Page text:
But in a few weeks she will be moving into a home in a neighborhood off San Ramon Valley Boulevard.
"The experience is eye-opening," said Kiraly. "I feel freedom and excitement I haven't felt in years. It's like a rebirth."
Kiraly, 48, is "nearly single," and has been sharing a house in Pleasant Hill with her nearly ex-husband for four years until she could buy her own. She's been working for several years with Ginny Mees, a Realtor who understands the special needs of single women.
In January, Mees brought Kiraly to see a home in Danville she thought she would like and could afford.
"I said, 'Let's make an offer,'" recalled Kiraly. "My heart was racing, my palms were sweating. I'd done it once in the past - a condo in Hercules - but this transaction was so much bigger. But I felt like I was finding myself again."
During her years selling real estate, Mees has fallen into the niche of being a Realtor for independent women as she helped friends, her sister and her widowed mother buy homes. Now she has founded the Women-to-Women Network to put together all the professionals needed for their transactions, including Realtors, mortgage brokers, CPAs, financial planners and insurance agents.
"Single women are the fastest growing demographic of homebuyers in the country," said Mees.
The organization is spreading across the nation and Canada, with chapters run according to ZIP codes. Mees has secured the five ZIP codes in Danville, Alamo and San Ramon.
"In those communities 31-35 percent of residents are single women," Mees said. "Single women like to have this support network."
"As a single woman I bought properties on my own," recalled Mees. "I bought a foreclosure in Pleasanton in 1991 - I wanted a single family home with a garden."
The payments were high and Mees also traveled a lot - 100,000 miles a year. Her solution was to rent out a room to a good friend, which helped pay the mortgage. "And I needed somebody to be there for security reasons - and to make sure the plants got watered. It worked out great," she explained.
"Then my company relocated me to Missouri, where I bought, then I moved to Cincinnati, where I also bought a home on my own."
Mees recalled purchasing a home in Ballwin, outside St. Louis. It was a safe neighborhood but it was mostly families.
"There was no interaction," she said. She wishes she'd had a Realtor who understood the needs of a single woman.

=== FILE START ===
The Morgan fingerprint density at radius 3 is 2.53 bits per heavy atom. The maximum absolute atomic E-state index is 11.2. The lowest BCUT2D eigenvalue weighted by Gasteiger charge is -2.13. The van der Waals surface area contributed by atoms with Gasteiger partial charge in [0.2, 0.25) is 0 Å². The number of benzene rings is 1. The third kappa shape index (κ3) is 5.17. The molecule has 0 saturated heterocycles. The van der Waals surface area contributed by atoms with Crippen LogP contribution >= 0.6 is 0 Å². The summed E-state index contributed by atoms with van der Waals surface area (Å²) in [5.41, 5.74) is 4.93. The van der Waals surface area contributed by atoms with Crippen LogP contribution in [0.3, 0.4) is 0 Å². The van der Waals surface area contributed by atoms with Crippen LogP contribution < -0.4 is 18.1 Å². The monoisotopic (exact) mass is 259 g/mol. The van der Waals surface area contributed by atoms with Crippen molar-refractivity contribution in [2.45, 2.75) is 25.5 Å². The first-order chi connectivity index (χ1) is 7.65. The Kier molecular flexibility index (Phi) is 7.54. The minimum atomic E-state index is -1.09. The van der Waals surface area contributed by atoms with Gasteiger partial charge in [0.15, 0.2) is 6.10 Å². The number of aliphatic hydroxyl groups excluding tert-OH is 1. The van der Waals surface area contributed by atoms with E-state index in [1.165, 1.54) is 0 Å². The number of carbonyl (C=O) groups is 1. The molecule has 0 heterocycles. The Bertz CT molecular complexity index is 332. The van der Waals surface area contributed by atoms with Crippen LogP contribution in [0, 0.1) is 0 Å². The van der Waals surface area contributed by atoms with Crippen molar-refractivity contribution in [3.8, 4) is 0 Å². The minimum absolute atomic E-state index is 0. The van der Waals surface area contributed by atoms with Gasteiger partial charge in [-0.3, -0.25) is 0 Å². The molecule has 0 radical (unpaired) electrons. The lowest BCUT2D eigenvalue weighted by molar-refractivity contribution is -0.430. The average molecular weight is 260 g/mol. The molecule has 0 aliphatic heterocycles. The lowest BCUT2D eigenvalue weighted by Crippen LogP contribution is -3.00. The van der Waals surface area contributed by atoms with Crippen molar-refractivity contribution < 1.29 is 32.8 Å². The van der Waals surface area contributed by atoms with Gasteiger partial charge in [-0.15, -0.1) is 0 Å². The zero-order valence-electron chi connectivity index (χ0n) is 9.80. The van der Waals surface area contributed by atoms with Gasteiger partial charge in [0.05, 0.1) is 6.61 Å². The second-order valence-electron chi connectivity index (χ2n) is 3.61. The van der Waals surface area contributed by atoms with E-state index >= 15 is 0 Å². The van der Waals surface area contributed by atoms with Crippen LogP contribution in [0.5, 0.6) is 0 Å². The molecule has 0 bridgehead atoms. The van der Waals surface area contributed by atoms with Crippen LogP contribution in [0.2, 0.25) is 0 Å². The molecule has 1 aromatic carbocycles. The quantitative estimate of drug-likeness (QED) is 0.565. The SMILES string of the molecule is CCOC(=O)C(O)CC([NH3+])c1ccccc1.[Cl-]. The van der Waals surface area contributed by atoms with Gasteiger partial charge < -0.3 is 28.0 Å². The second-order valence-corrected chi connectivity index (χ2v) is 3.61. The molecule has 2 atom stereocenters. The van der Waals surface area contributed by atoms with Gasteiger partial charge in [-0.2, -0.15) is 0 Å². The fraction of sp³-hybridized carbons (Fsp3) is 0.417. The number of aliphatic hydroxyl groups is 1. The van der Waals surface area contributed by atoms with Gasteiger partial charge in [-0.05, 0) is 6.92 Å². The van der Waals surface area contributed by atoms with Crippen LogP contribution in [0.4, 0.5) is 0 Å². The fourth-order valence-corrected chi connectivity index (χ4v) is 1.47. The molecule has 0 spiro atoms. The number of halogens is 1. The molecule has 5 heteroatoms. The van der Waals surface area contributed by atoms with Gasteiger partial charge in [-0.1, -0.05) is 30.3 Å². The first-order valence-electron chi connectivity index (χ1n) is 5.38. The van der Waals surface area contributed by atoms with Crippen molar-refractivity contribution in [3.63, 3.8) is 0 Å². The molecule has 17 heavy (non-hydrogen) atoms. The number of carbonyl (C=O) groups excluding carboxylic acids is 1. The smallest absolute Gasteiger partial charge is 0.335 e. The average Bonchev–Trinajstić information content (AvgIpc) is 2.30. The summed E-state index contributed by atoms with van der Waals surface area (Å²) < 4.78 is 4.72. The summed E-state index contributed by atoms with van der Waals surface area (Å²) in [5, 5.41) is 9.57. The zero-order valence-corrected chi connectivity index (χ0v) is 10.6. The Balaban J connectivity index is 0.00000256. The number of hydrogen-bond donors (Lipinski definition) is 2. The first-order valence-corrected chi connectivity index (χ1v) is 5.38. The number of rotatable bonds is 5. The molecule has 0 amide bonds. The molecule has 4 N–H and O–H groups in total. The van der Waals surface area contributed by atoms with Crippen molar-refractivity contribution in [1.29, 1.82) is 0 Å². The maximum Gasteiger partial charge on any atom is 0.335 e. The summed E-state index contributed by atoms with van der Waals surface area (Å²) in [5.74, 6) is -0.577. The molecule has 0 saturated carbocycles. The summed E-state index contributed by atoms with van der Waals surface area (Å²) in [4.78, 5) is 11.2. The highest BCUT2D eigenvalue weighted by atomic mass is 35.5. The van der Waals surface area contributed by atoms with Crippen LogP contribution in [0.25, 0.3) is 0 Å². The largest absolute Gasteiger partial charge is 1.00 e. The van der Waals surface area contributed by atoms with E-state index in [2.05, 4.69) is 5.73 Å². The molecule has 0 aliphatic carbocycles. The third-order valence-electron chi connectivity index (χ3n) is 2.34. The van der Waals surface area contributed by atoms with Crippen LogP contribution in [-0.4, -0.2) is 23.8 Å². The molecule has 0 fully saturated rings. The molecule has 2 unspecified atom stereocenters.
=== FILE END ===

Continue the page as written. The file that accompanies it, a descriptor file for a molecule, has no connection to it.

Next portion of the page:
Since 2000, Mees has lived in Danville with her husband and children. She finds many single women are choosing the San Ramon Valley to buy a home and she is determined to help.
"A lot of these people are single moms who may be renting townhomes," said Mees. "The way they buy is very different. They may not even know they can buy. Sometimes two single moms can buy together."
A study by the Harvard Business School in 2004 found that one of every five homebuyers in the country was a single woman.
"Twenty-two percent of homebuyers out there are single women, compared to 9 percent single men," said Mees. "Women are by our inherent nature are nesters. We want security. It's empowering for women."
The group of women being helped by the network of professionals is called the Independent Women of Danville, San Ramon and Alamo, using the term "independent" rather than "single."
"We've wrestled with this and introduced it to focus groups," Mees said. "We sort of made a commitment to 'independent' in our marketing materials."
Mees said she herself has seen the "good, bad and the ugly" having been single, married, divorced and single again, and now happily married.
"I can encourage women (going through a divorce) that it's not the end of the world," she said. "It feels like it but you will get through it."
She recently helped another Danville woman who had been married with a child.
"All of a sudden, the husband walks out. She's a single woman after 10 years of being happily married," Mees said. "You need a group of professionals who can help you see things with the emotion of the moment."
In 2009, she reported, 30 percent of foreclosures were on women.
"They didn't get the right advice," she said.
Her group is planning monthly seminars to help address home-buying problems. Her first meeting, held April 1, was on how to buy a home in this market. The next free seminar presents Marcey Donnelly, owner of Got Mess? She will talk about "how to organize your home so it doesn't organize you," from 7-8:30 p.m., Wednesday, May 6, at the Keller Williams office in the Rose Garden.
Everyone is welcome, said Mees, although they are geared to single women. Future topics include homeowners insurance and how to protect your assets.
For more information about the Women to Women Network or Independent Women of Danville, San Ramon and Alamo, visit singlewomanhomeowner.com.